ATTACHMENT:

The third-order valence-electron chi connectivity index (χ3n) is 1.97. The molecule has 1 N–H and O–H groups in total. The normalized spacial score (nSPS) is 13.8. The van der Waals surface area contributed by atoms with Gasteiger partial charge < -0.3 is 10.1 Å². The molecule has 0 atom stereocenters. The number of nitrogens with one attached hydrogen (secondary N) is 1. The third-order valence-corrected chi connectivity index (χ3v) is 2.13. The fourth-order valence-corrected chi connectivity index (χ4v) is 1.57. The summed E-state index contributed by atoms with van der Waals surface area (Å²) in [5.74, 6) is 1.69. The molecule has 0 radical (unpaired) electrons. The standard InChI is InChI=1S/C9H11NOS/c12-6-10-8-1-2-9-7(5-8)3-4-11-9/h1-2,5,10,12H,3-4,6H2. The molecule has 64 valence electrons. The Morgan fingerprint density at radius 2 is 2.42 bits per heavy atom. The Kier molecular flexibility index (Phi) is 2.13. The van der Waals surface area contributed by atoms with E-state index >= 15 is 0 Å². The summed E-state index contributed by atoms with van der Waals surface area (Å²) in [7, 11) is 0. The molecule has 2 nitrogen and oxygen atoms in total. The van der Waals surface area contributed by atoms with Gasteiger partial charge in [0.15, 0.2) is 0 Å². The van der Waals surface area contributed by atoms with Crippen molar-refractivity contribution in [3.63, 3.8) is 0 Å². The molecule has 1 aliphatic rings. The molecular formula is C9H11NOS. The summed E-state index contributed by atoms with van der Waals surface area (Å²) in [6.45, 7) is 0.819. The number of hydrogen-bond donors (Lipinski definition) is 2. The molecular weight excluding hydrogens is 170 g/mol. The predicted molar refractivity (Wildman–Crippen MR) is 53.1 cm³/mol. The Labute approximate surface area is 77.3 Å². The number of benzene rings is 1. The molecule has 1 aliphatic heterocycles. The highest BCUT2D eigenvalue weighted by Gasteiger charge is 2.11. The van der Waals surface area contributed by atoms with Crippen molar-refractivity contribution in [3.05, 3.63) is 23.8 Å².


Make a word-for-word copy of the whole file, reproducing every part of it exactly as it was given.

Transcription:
The third-order valence-electron chi connectivity index (χ3n) is 1.97. The molecule has 1 N–H and O–H groups in total. The normalized spacial score (nSPS) is 13.8. The van der Waals surface area contributed by atoms with Gasteiger partial charge < -0.3 is 10.1 Å². The molecule has 0 atom stereocenters. The number of nitrogens with one attached hydrogen (secondary N) is 1. The third-order valence-corrected chi connectivity index (χ3v) is 2.13. The fourth-order valence-corrected chi connectivity index (χ4v) is 1.57. The summed E-state index contributed by atoms with van der Waals surface area (Å²) in [5.74, 6) is 1.69. The molecule has 0 radical (unpaired) electrons. The standard InChI is InChI=1S/C9H11NOS/c12-6-10-8-1-2-9-7(5-8)3-4-11-9/h1-2,5,10,12H,3-4,6H2. The molecule has 64 valence electrons. The Morgan fingerprint density at radius 2 is 2.42 bits per heavy atom. The Kier molecular flexibility index (Phi) is 2.13. The van der Waals surface area contributed by atoms with E-state index >= 15 is 0 Å². The summed E-state index contributed by atoms with van der Waals surface area (Å²) in [7, 11) is 0. The molecule has 2 nitrogen and oxygen atoms in total. The van der Waals surface area contributed by atoms with Gasteiger partial charge in [0.15, 0.2) is 0 Å². The van der Waals surface area contributed by atoms with Crippen molar-refractivity contribution in [3.63, 3.8) is 0 Å². The molecule has 1 aliphatic rings. The molecular formula is C9H11NOS. The summed E-state index contributed by atoms with van der Waals surface area (Å²) in [6.45, 7) is 0.819. The number of hydrogen-bond donors (Lipinski definition) is 2. The molecular weight excluding hydrogens is 170 g/mol. The predicted molar refractivity (Wildman–Crippen MR) is 53.1 cm³/mol. The Labute approximate surface area is 77.3 Å². The number of benzene rings is 1. The molecule has 1 aliphatic heterocycles. The highest BCUT2D eigenvalue weighted by Gasteiger charge is 2.11. The van der Waals surface area contributed by atoms with Crippen molar-refractivity contribution in [3.05, 3.63) is 23.8 Å².